panhandling for modern
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A friend recently noted, after I was blathering and lathering on and on about affordable modern, that affordable modern or, more accurately, any kind of custom construction, is not really affordable, at least to the “masses”, however you define masses (am I blathering again?). It’s a good point. The long and short of it is that any kind of custom construction is expensive relative to conventional (read suburban) construction. “Affordable” is a relative term depending on how much dough you keep in the oven. Surveys have shown, perception wise, that the guy (or gal [or hermaphrodite]) that is rich is the guy (or gal [or hermaphrodite]) that has more money than you. It’s that simple.
Suburban tract-home type construction can easily come in under 100 bucks a square (how the cool kids refer to “square foot”). Our first architect convinced us that the going rate for affordable modern was 125 a square (a price a former boss responded to with “You’re getting ripped off!”) This was based on the build cost of a spec house the architect designed. However, I’m convinced he forgot about the builder’s fee (add 20 percent…), which in a spec house if the difference between the build cost and what the home sells for. Including the builder’s fee for a non-spec home (20 percent) brings the price up to $150 a square. One of the architects I interviewed, noting the general expectations of a modern homebuyer in terms of indoor and outdoor finishes, placed the floor for modern at $175. He also noted that the average price per square on the AIA homes tour is probably about $350 with none below $300. Gulp (although we’ve known all along that we couldn’t possibly afford AIA home tour modern).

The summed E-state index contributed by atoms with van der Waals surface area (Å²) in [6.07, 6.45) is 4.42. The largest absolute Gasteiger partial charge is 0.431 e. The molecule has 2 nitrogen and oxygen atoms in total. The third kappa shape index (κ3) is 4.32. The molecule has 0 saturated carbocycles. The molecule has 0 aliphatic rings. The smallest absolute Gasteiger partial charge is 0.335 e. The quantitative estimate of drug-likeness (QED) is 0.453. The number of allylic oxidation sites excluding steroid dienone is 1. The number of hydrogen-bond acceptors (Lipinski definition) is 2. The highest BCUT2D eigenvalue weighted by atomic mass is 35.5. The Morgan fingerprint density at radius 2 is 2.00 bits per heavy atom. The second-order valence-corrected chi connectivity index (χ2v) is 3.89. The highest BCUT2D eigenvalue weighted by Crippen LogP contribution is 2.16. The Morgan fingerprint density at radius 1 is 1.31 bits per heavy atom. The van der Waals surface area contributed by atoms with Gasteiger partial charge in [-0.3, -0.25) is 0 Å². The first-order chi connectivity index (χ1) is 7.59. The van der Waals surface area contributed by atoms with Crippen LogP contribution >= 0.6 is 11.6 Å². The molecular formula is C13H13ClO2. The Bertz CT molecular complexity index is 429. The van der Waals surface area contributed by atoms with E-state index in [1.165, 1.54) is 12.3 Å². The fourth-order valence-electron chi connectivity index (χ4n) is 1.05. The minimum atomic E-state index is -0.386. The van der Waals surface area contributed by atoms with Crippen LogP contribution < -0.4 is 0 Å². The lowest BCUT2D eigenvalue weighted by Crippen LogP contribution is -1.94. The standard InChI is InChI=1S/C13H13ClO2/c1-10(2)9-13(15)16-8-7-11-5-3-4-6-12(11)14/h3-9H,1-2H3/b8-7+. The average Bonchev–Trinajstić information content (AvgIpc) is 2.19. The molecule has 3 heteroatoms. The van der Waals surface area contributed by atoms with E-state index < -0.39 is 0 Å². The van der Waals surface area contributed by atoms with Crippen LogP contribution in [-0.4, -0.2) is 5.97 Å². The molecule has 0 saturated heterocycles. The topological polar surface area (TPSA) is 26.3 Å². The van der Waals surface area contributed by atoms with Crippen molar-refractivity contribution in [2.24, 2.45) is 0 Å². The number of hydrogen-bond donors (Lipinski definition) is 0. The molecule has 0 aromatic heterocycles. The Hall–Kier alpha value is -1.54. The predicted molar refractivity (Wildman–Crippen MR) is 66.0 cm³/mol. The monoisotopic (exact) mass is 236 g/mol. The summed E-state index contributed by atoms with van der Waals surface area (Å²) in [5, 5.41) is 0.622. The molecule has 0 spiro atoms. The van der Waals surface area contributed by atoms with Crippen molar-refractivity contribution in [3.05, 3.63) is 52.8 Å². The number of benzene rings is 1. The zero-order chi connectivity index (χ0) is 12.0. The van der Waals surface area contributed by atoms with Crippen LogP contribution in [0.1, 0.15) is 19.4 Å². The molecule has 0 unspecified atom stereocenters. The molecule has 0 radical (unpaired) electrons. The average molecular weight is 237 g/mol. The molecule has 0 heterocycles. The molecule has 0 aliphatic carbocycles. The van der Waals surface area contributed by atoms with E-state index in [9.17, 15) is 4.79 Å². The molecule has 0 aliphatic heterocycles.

On an unrelated (but related) note, somewhat disturbing is what insurance companies will typically insure your home for. As I recall, back in our home-owning days, the default compensation was something like $80 a square. Try and get a custom home built for $80 a square, especially if your home was something special. Back in the old hood, one of the stately homes burned down some 10 years ago, and the homeowners realized that the insurance would only pay half of what it would take to build the home back. That lot still sits empty as a result...
So instead of yammering on and on about affordable modern, I’ll try to be more specific and accurate and state in the future that we are seeking modern that WE can afford.
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(photo by mwah!)